The working duration for melatonin differs significantly for each person. Most individuals can feel the medicine take effect within the first 30 minutes consumption, while others have reported it taking up to an hour for melatonin to work.
Below are a few things that needs to be considered if you’re consuming melatonin –
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Common Factors That Affect Melatonin Uptake In Your Body
If you’re one of those people that has a low tolerance for stimulants such as alcohol, caffeine or even other medications – you’ll probably fall into the group of people where melatonin works faster. On the contrary, if you’ve known to showcase a higher tolerance for the same, you’d show a higher tolerance for melatonin as well.
Several other factors can affect the time taken for melatonin to work as well. These factors include but are not limited to the dosage, the time elapsed between dosages and even physical factors such as your weight.
Can We Make Melatonin Work Faster?
When consumed as a pill, melatonin first needs to dissolve and get digested before it can begin working. However, the market also has melatonin in liquid form that is known to work faster than the pills.
There have been reports of sublingual administration (placing the medicine under the tongue) as well – but this method of ingestion is neither FDA approved, nor well-researched and could do more harm than good.
When Should I Take Melatonin?
Melatonin plays a crucial role in regulating our circadian rhythm (more commonly referred to as our body’s biological clock). Hence, the timing of your dosage is critical.
Melatonin is a natural hormone produced by the pineal gland in our brain and is usually secreted by our bodies at night.
When consumed as an oral supplement, it is known to reach its maximum concentration at approximately 30 minutes of ingestion.
These two factors need to be considered when deciding on your dosage times. Let’s break it down further –
If you follow a regular sleep cycle, where you sleep at night and wake up in the morning, it is advisable that you take melatonin an hour before your bedtime. If you’re having trouble sleeping, you should still take it around your bedtime.
However, if you’re amongst those who stay up till the wee hours of the morning, no matter what you do (usually with delayed sleep phase syndrome) – it is recommended that you take melatonin a few hours the bedtime. For instance, if you usually fall asleep at 2 in the morning and would like to go to sleep at 11.00 instead – it is recommended that you take your melatonin at 9.00.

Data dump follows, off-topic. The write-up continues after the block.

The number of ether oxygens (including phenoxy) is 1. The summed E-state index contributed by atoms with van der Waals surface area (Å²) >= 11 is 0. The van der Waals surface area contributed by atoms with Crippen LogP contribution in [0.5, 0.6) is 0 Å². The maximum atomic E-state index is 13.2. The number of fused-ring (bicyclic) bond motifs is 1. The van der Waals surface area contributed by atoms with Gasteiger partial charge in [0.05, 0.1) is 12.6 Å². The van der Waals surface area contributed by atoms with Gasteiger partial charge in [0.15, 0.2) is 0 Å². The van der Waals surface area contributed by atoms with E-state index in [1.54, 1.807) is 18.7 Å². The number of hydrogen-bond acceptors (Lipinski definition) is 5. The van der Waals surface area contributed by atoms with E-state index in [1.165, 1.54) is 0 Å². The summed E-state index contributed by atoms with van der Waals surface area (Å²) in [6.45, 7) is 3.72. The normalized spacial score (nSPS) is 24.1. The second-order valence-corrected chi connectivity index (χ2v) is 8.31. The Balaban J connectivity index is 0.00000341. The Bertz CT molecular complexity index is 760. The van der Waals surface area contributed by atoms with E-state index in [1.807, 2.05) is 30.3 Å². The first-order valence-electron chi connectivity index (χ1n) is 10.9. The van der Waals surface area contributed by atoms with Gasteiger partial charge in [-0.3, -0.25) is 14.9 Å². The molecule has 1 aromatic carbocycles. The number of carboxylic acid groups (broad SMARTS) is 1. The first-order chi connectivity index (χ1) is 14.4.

In the rare event that you suffer from advanced sleep phase syndrome (an occasional disturbance of the circadian rhythm), where you go to bed really early and find yourself awake in the wee hours of the morning, it is recommended that you take melatonin upon waking up, rather than before sleeping.
If you’re suffering from a sleep-related disorder, we highly recommend visiting a medical professional specialising in sleeping disorders.
Other than the above, you should ensure that you have sufficient light exposure on the opposite hours of your melatonin consumption. So, if you’re taking your melatonin at night, make sure you get plenty of light in the day and vice versa.
To recap, if you wish to consume melatonin to induce sleep, take it half an hour before your bedtime. If you’re looking to tackle delayed sleep phase syndrome, you should have your melatonin 2 to 3 hours before your desired bedtime. And finally, if you’re suffering from advanced sleep phase syndrome, you should take it once you wake up.
Is It Safe to Take Melatonin Every Night?
Melatonin is a natural hormone produced by our body. An oral supplement only tries to fill in the gap and is generally considered extremely safe to you.
Melatonin is not a habit-forming supplement, so there’s no chance of you becoming addicted to it.
If you find it useful in tackling your sleep disorders, you can consume it every night without fear.
Melatonin usually comes with some warnings for children and pregnant women, because of its ability to conflict with other hormones in the body. However, the side effects are small and go away once the medicine is discontinued.